“The Female Tradition” by Elaine Showalter
Elaine Showalter is an American feminist critic who helped develop the concept of gynocriticism. It involves the historic study of women writers as a distinct literary tradition, and the term was first coined by Showalter in her essay “Toward a Feminist Poetics.”
In “The Female Tradition”, Showalter begins by saying that English women writers have never suffered from the lack of an audience, yet they have never been sure about what unites them as women. In his essay “The Subjection of Women”, J.S. Mill said that women would find it difficult to overcome the influence of male literary tradition, and to “create and original, primary, and independent art.” He felt that women would always be imitators and never innovators. Showalter says that Mill would have never raised this point if women had claimed an important literary place. To many of his contemporaries, the 19th century seemed to be the Age of the Female Novelist, with stellar examples such as Jane Austen, George Eliot and Charlotte Bronte.
There is a clear difference between books that are written by women and “female literature”. The latter was defined by Henry Lewes as that which “purposefully and collectively concerns itself with the articulation of women’s experience”, and which guides itself towards autonomous expression. Women writers have never considered the fact that their experiences can transcend the personal and assume a collective form in art, revealing a history. Thus, they have always been self-conscious, but only rarely self-defining.
In “The History of the English Novel”, Ernest Baker devotes a chapter to women novelists, and says that “the woman of letters has peculiarities that mark her off from the other sex as distinctly as peculiarities of race or of ancestral tradition.” Showalter says that most critics who have tried to elaborate on these “peculiarities” have found themselves expressing their own cultural biases. The woman novelist is a composite of many stereotypes: to critics of the 20th century, for example, she is childless, and by implication, neurotic.
There are many reasons why the discussion of women writers has been inaccurate and fragmented. Firstly, it has been subjected to what John Gross calls ‘residual Great Traditionalism’. In simple terms, this means that the vast range of English female novelists has been reduced to a tiny band of the ‘great’ – four or five writers such as Jane Austen, George Eliot, the Brontë sisters, and Virginia Woolf. Losing sight of the minor novelists, who have acted as links from one generation to the next, has resulted in an unclear understanding of the continuities in women’s writing.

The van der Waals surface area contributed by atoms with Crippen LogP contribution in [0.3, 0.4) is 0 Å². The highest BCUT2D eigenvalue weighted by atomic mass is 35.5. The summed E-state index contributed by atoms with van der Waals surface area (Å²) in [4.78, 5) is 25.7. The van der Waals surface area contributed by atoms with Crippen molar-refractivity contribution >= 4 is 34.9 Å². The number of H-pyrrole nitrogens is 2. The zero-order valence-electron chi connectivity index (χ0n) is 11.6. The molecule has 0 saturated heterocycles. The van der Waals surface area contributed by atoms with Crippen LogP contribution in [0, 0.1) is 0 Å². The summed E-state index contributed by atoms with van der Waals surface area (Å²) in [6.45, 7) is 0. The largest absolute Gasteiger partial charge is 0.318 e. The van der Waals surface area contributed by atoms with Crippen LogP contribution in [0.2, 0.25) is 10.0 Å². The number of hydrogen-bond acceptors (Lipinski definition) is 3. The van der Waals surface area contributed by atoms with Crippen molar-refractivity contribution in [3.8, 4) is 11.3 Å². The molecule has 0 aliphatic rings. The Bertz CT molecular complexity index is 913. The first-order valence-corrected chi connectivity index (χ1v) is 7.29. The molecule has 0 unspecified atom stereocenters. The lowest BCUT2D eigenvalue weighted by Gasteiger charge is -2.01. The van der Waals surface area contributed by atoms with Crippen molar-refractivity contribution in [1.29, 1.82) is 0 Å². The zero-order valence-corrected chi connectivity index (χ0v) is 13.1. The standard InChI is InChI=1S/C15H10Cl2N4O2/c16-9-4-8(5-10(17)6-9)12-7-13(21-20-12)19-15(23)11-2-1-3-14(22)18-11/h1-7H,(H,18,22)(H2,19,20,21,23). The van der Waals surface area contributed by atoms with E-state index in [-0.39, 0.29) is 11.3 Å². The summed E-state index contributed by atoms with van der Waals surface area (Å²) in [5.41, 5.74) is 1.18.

Secondly, critics have found it difficult to look at women novelists and women’s literature theoretically because of their tendency to expand their own culture-bound stereotypes of femininity. Thus, because it is difficult to accurately describe female writers, academic criticism often compensates by de-sexing them.
However, since the 1960s, there has been a renewed enthusiasm for the idea that ‘a special female self-awareness emerges through literature in every period.’ This interest in establishing a more systematic and accurate literary history for women writers is part of a larger interdisciplinary effort by psychologists, sociologists, social historians and art historians to reconstruct a political, social and cultural experience of women. Scholarship generated through this movement has increased the sensitivity to the problems of sexual bias and projection in literary history, while providing the information needed to understand the evolution of a female literary tradition.
Talking about the phases of women’s writing, Showalter says that it goes through three of these stages which can be loosely defined: the first is a prolonged phase of imitation followed by internalization of the prevailing modes of the dominant tradition. Second, there is a phase of protest against this and an advocacy of minority rights and values, as well as a demand for autonomy. Finally, there is a phase of self-discovery, where there is a search for identity. An appropriate terminology for these stages would be to call them Feminine, Feminist and Female. These phases overlap, and one can also find them in the career of a single novelist.